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What I Learned from Harry Potter

What I Learned from Harry Potter
Harry Potter has been a part of my life since I was in high school. I've read the books, seen the movies too many times to count and my daughter is a huge fan. It's become part of who I am. I was sad to see it end. I cried at the beginning of the movie. I cried at the end of the movie. I felt like a part of childhood had died. As I reflect on that moment I realize that as it was such an important part of my life, there are so many lessons I took away from Harry Potter. Lessons I Learned from Dumbledore: "It does not do to dwell on dreams and forget to live, remember that." I have that number that I want, the goal that I seek, but if I focus too much on it, I lose sight of today. "It is our choices that show what we truly are, far more than our abilities." I don't have to be a marathon runner or fitness guru. "We must try not to sink beneath our anguish, Harry, but battle on." Giving up isn't an option. "Dark and difficult times lie ahead. Right Vs Easy Courage is All You Need Trust Yourself

Improve Your Writing by Avoiding These Twenty Common Grammar Mistakes Almost Everyone Makes Thanks for that! The moot thing seemed wrong and I was going to look it up. Jon Gingerich isn't entirely wrong about "moot." The first definition in the OED, with examples going back to 1563, is: 1. The issue with moot is that the second definition is more common in North American practice, with OED examples going back to 1807. The problem with truly identify the errors of "grammar nazis" is that there isn't even a single standard of written English. Yep. Also, farther isn't strictly limited to distance and further isn't strictly limited to abstract measurements. Tolkein is likely to use the oldest meaning of a word and to avoid words that did not exist before the 1500s or so, by choice.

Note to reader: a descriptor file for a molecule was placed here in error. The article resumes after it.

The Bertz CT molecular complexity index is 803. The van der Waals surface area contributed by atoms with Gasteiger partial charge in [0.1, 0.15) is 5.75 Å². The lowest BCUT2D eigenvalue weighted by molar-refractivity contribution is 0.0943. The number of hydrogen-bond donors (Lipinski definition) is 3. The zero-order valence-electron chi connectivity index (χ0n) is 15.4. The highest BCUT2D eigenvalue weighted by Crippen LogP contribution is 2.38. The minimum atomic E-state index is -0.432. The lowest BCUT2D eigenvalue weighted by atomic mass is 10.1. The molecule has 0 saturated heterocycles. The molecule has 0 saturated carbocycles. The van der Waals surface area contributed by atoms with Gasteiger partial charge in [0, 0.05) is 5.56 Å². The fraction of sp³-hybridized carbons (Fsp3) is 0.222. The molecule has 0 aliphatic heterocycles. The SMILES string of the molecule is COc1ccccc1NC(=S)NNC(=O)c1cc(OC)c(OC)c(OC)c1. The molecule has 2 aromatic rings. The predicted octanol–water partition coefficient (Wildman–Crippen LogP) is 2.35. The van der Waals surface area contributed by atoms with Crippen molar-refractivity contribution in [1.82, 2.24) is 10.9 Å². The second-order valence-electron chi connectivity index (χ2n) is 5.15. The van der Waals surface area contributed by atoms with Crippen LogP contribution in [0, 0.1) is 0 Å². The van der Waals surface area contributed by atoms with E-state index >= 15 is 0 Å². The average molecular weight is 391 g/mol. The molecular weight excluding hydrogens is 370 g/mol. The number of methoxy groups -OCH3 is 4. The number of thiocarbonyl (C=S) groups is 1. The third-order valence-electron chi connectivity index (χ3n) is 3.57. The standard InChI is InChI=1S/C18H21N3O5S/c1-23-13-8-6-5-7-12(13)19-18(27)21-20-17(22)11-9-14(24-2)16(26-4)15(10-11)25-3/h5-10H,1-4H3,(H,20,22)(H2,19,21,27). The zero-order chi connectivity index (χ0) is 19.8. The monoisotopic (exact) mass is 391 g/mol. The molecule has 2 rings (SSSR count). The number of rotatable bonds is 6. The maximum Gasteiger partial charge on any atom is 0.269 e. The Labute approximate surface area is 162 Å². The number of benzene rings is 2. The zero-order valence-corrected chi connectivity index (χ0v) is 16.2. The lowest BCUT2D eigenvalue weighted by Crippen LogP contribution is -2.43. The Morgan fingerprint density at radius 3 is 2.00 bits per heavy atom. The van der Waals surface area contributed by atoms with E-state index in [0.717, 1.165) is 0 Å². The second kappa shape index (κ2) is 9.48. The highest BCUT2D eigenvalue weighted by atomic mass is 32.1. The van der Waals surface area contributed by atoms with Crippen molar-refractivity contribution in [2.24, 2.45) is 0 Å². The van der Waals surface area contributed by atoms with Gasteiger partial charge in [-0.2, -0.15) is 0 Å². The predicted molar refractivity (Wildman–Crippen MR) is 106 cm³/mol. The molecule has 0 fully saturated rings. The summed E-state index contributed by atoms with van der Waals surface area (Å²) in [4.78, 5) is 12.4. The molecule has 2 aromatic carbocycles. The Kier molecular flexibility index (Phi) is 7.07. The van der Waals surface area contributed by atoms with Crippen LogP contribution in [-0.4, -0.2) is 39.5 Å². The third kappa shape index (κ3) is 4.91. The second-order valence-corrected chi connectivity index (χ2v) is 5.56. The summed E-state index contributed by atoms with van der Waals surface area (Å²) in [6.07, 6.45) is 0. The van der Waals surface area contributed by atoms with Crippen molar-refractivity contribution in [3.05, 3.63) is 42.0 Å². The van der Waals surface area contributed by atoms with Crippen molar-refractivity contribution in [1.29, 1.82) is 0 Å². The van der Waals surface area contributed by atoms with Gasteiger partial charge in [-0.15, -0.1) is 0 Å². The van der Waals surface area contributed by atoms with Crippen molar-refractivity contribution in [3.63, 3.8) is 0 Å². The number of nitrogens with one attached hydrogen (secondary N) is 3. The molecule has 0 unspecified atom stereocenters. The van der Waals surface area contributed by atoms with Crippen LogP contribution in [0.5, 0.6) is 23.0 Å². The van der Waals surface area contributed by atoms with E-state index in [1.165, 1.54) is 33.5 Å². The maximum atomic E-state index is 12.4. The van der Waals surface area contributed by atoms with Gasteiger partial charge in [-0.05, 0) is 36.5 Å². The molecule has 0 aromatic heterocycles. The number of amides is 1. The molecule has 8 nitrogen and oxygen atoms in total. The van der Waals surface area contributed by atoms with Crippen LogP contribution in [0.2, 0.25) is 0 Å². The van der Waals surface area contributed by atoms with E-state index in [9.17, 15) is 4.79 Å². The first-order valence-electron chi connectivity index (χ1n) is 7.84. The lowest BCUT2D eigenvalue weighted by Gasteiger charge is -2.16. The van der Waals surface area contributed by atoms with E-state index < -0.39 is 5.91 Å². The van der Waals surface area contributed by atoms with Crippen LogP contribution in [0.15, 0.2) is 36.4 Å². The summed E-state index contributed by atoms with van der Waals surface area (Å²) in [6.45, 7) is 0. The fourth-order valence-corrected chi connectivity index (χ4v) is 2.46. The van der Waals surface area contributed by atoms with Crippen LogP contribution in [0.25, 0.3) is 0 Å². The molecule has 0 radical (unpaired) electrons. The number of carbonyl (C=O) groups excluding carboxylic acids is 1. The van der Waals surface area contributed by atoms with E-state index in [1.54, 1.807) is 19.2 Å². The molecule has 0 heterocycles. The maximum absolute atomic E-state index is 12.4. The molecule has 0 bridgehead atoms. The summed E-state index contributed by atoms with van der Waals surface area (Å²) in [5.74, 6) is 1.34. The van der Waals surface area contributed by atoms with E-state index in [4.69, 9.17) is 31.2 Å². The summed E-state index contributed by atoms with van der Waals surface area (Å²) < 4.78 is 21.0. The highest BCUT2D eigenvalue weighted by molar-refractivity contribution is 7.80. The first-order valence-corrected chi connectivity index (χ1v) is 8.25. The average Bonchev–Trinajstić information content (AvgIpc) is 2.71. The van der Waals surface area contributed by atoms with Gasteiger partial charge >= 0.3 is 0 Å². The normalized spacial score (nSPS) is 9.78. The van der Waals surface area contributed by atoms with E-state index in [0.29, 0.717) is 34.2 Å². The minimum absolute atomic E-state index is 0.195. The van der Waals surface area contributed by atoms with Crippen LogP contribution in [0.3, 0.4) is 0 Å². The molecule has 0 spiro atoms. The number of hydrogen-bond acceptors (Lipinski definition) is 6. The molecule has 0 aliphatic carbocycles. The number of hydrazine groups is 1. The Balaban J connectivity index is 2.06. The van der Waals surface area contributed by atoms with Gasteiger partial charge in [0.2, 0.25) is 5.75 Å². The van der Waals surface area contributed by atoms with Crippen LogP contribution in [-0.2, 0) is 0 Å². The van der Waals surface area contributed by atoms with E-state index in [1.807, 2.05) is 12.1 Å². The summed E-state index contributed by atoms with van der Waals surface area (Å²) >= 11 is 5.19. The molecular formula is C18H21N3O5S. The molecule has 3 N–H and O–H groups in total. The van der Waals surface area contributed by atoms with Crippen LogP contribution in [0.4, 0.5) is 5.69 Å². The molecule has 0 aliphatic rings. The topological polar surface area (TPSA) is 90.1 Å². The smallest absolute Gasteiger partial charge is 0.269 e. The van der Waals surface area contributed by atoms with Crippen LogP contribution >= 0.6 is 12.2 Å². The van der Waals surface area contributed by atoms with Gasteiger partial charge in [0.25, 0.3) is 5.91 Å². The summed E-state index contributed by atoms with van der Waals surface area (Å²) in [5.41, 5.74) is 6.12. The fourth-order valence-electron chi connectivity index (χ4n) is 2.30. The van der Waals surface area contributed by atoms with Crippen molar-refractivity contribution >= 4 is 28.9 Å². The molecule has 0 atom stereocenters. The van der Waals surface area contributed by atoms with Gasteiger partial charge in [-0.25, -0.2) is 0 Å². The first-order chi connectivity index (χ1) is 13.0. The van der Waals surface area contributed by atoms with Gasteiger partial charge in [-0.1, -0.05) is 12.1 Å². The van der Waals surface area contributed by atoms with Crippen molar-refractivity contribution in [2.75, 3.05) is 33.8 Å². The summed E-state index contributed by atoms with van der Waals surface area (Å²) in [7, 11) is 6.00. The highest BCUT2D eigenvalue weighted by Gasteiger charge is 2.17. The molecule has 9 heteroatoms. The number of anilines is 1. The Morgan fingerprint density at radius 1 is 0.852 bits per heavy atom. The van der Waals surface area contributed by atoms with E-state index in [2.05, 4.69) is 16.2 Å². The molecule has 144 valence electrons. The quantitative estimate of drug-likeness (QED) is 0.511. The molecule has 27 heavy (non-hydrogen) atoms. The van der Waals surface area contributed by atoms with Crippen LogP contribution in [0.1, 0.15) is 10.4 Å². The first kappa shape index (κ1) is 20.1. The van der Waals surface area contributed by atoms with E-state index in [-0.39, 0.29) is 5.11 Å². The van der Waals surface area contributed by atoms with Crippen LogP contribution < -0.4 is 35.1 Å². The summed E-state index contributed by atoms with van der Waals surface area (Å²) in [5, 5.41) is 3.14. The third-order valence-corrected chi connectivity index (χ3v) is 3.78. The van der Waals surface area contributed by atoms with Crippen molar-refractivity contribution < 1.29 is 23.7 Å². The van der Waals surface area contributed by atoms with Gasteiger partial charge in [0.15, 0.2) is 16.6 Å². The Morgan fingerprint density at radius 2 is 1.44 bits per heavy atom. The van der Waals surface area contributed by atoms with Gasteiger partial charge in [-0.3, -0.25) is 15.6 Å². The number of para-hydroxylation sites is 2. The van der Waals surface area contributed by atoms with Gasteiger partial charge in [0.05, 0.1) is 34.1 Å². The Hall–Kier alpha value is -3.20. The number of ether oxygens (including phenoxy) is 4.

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25 Beautifully Illustrated Thought-Provoking Questions 405 Flares Facebook 137 Twitter 5 Google+ 194 StumbleUpon 1 Pin It Share 68 68 405 Flares × A question that makes you think is worth asking… At the cusp of a new day, week, month, or year, most of us take a little time to reflect on our lives by looking back over the past and ahead into the future. Remember, these questions have no right or wrong answers. Here’s a sample of 25 recent thought questions posted on the site: Few extra questions Thank you for visiting, we hope you find our site, enjoyable, informative and educational.

Make Your Own Pinata Use some things you already have around the house and some crepe paper streamers to make your own pinata for you child's' birthday. (or in my case, for a full grown man's birthday party!) And the best part? There is no paper mâché involved! No waiting for days while layers of soggy tissue paper try to dry in humid summer weather. In fact, you can whip one of these up in an evening! You will need: A stiff cardboard boxsome thinner cardboard, such as a cereal boxtwo empty toilet paper rolls tape and scissorscrepe paper streamers and a sheet or two of tissue paperpaper and a marker for eyes or other detailsa zip tie, piece of wire or length of sturdy string (to create a loop for hanging!) Start by cutting a donkey shape out of your stiff cardboard box. There we go, that's better! Cut 4 inch wide strips of cereal box. I started with clear craft tape and pretty quickly switched to tuck tape. Poke your wire, rope or zip tie through his back. Repeat with the other toilet paper roll. Candy! Ta-Da!